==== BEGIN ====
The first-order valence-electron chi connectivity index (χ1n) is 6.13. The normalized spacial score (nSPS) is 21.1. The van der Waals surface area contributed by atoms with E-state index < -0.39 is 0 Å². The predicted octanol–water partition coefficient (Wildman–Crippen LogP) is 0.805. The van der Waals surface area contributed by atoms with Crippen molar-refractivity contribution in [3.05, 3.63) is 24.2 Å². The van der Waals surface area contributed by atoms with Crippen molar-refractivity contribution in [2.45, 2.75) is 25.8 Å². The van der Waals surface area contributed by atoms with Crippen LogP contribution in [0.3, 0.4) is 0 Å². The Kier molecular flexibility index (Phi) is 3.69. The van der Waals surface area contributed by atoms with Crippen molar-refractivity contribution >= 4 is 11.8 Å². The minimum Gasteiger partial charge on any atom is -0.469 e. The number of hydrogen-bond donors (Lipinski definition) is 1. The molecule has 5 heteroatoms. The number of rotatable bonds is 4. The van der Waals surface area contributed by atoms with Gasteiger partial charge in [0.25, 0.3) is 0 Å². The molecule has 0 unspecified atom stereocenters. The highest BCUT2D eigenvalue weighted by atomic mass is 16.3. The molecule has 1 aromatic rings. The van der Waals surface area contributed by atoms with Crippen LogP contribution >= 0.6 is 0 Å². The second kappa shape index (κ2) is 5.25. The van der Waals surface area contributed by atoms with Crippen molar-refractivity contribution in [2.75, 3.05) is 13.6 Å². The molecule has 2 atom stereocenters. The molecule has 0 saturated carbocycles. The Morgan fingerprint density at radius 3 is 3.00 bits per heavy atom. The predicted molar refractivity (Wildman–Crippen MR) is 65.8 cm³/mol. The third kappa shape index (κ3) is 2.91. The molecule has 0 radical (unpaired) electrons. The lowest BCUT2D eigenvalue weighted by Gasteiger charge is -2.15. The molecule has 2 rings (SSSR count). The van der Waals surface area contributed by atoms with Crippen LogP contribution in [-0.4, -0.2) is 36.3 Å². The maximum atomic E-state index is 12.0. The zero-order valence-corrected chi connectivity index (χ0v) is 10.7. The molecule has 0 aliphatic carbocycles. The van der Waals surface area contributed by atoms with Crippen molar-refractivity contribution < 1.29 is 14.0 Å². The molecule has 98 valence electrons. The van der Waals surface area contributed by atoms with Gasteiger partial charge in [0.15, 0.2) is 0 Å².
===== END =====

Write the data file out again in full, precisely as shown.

The first-order valence-electron chi connectivity index (χ1n) is 6.13. The normalized spacial score (nSPS) is 21.1. The van der Waals surface area contributed by atoms with E-state index < -0.39 is 0 Å². The predicted octanol–water partition coefficient (Wildman–Crippen LogP) is 0.805. The van der Waals surface area contributed by atoms with Crippen molar-refractivity contribution in [3.05, 3.63) is 24.2 Å². The van der Waals surface area contributed by atoms with Crippen molar-refractivity contribution in [2.45, 2.75) is 25.8 Å². The van der Waals surface area contributed by atoms with Crippen LogP contribution in [0.3, 0.4) is 0 Å². The Kier molecular flexibility index (Phi) is 3.69. The van der Waals surface area contributed by atoms with Crippen molar-refractivity contribution >= 4 is 11.8 Å². The minimum Gasteiger partial charge on any atom is -0.469 e. The number of hydrogen-bond donors (Lipinski definition) is 1. The molecule has 5 heteroatoms. The number of rotatable bonds is 4. The van der Waals surface area contributed by atoms with Gasteiger partial charge in [0.25, 0.3) is 0 Å². The molecule has 0 unspecified atom stereocenters. The highest BCUT2D eigenvalue weighted by atomic mass is 16.3. The molecule has 1 aromatic rings. The van der Waals surface area contributed by atoms with Crippen LogP contribution >= 0.6 is 0 Å². The second kappa shape index (κ2) is 5.25. The van der Waals surface area contributed by atoms with Crippen molar-refractivity contribution in [2.75, 3.05) is 13.6 Å². The molecule has 2 atom stereocenters. The molecule has 0 saturated carbocycles. The Morgan fingerprint density at radius 3 is 3.00 bits per heavy atom. The predicted molar refractivity (Wildman–Crippen MR) is 65.8 cm³/mol. The third kappa shape index (κ3) is 2.91. The molecule has 0 radical (unpaired) electrons. The lowest BCUT2D eigenvalue weighted by Gasteiger charge is -2.15. The molecule has 2 rings (SSSR count). The van der Waals surface area contributed by atoms with Crippen LogP contribution in [-0.4, -0.2) is 36.3 Å². The maximum atomic E-state index is 12.0. The zero-order valence-corrected chi connectivity index (χ0v) is 10.7. The molecule has 0 aliphatic carbocycles. The van der Waals surface area contributed by atoms with Crippen molar-refractivity contribution < 1.29 is 14.0 Å². The molecule has 98 valence electrons. The van der Waals surface area contributed by atoms with Gasteiger partial charge in [0.15, 0.2) is 0 Å².